Beginning at the age of seventeen, Mantegna turned into an artist when the Renaissance period began in Italy. Among his best works is The Gonzaga Family which rather than showing larger themes and philosophies, simply focuses on the everyday life in a royal family. He was not into depicting imagination but real world in a plain sense and wanted to connect with ordinary viewer.
Antonello da Messina successfully tried the use of colors in his works. One of his best ones is Madonna and Child Enthroned. Besides that, you’ll see the obvious use of lack of light patterns all through his painting. This work with light experimentation and dark color use depicted a deep sense of bond between the mother and child.
In the High Renaissance period, a lot of artists created works that revolved around Venus and one such work came from Botticelli, The Birth of Venus. Venus was then considered comparable to Virgin Mary and took the place of Eve who was depicted before the onset of Venus. It was a way to praise the feminine body in a sense that was not objectifying yet appreciating.
From 1450 onwards, the Flemish painter Rogier van der Weyden tried his hand successfully at oil painting. The oil paintings took time in being created and the results were worth the effort. The transparency and depth of oils could be easily varied to portray different views without specifically using the change in light scheme. It was a great way to diverge into varying styles while still being in the Italian Renaissance period.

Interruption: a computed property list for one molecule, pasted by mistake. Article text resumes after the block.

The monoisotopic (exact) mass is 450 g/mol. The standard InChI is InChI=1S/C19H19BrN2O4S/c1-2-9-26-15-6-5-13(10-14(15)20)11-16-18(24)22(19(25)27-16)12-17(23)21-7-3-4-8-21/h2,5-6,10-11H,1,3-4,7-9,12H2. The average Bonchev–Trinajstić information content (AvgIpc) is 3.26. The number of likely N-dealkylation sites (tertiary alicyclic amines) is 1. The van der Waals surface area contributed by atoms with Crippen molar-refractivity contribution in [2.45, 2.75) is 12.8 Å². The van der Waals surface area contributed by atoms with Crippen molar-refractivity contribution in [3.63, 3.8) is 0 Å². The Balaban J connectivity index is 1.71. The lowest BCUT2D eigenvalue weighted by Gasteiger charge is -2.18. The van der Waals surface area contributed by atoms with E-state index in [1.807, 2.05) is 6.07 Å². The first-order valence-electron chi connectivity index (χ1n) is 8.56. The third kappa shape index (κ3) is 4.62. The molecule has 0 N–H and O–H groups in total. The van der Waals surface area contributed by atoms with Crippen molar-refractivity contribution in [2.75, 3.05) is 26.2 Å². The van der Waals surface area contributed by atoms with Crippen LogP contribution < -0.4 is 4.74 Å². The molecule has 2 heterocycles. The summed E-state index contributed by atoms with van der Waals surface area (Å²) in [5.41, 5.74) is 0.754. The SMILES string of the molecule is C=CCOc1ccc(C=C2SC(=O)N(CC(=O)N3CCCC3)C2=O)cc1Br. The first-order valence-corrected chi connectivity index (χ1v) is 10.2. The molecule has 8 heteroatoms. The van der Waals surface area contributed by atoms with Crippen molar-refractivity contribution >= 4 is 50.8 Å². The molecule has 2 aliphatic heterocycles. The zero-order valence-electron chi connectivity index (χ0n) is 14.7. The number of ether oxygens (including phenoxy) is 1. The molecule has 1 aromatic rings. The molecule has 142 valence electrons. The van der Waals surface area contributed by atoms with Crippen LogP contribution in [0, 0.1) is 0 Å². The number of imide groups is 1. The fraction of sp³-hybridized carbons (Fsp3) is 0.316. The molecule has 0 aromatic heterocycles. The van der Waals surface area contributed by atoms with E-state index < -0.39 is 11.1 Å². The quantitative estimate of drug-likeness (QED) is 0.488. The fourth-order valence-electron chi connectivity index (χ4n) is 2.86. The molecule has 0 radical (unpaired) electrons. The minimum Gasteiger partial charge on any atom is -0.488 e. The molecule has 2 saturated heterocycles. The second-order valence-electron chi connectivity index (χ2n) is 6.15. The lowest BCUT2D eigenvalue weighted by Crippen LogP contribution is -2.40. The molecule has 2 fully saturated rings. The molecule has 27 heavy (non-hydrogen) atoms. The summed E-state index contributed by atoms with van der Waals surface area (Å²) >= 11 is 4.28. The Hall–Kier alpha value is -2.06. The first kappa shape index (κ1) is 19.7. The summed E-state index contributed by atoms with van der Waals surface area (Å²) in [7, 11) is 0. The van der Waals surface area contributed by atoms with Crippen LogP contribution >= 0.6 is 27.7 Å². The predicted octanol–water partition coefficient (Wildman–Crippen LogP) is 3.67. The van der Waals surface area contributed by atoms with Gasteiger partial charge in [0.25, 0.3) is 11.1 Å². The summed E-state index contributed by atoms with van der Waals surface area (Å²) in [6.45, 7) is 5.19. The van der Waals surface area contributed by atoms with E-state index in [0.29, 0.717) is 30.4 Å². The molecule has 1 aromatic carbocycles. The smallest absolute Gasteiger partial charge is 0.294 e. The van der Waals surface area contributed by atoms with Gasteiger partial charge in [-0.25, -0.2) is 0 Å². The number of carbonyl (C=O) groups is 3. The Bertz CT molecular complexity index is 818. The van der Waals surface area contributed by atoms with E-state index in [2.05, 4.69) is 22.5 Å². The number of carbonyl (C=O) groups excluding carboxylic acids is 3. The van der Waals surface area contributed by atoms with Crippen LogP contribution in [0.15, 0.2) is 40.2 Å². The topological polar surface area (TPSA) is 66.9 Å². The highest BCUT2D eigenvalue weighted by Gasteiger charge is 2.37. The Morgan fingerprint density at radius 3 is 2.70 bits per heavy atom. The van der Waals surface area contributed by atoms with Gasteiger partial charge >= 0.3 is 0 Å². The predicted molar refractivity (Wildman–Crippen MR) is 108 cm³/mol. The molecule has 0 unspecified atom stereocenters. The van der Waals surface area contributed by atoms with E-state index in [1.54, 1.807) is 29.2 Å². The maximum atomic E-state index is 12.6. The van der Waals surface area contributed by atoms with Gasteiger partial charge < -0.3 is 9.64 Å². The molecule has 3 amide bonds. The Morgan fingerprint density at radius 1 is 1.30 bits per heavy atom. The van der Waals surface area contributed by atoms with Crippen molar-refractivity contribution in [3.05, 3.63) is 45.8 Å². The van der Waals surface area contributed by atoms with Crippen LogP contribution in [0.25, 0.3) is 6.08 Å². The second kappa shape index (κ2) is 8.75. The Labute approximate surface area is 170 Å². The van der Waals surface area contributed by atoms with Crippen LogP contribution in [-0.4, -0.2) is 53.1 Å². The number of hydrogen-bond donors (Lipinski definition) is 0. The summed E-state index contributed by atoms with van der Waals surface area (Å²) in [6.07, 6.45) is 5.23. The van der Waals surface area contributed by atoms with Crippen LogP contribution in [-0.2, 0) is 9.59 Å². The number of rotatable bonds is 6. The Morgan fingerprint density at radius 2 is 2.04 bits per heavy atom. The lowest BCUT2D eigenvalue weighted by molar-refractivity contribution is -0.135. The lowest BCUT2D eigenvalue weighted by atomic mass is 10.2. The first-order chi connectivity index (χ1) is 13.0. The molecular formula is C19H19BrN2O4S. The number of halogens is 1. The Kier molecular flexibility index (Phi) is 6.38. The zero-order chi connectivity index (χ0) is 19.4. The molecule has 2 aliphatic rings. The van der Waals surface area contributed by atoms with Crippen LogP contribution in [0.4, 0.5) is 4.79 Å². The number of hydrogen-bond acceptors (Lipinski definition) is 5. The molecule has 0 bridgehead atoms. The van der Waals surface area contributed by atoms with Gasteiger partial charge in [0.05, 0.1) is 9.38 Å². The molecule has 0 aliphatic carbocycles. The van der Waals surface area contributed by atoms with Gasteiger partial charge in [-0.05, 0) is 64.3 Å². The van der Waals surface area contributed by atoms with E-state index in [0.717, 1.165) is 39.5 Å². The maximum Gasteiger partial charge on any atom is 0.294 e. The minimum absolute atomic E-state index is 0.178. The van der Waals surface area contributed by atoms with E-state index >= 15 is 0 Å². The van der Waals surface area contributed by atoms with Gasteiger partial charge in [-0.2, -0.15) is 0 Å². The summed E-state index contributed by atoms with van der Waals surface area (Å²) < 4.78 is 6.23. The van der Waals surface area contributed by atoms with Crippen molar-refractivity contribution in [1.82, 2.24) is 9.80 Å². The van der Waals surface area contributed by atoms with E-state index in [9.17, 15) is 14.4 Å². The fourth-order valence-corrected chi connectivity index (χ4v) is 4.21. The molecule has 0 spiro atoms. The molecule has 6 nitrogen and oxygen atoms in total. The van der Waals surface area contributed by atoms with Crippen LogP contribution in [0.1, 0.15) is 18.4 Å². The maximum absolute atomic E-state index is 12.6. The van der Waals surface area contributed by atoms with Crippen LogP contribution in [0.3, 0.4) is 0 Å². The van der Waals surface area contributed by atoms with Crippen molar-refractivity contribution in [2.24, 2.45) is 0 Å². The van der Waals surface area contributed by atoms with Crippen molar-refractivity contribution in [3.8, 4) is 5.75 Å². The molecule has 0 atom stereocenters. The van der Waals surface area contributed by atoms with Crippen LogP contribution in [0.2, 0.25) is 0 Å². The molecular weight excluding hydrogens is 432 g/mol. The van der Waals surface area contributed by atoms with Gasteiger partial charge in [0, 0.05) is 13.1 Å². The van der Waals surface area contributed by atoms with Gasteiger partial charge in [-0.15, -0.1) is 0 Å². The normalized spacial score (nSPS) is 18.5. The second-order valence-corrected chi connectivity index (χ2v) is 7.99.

Michelangelo created his much renowned work in the Italian Renaissance art and his themes were very peculiar for that time. He focused more on suffering of humans and how Jesus would be a savior to the soul of mankind. This is visible in The Creation of Adam. He was also acknowledged for the great sculptures that he made during this period besides his amazing work in painting. He is a remarkable artist in true sense.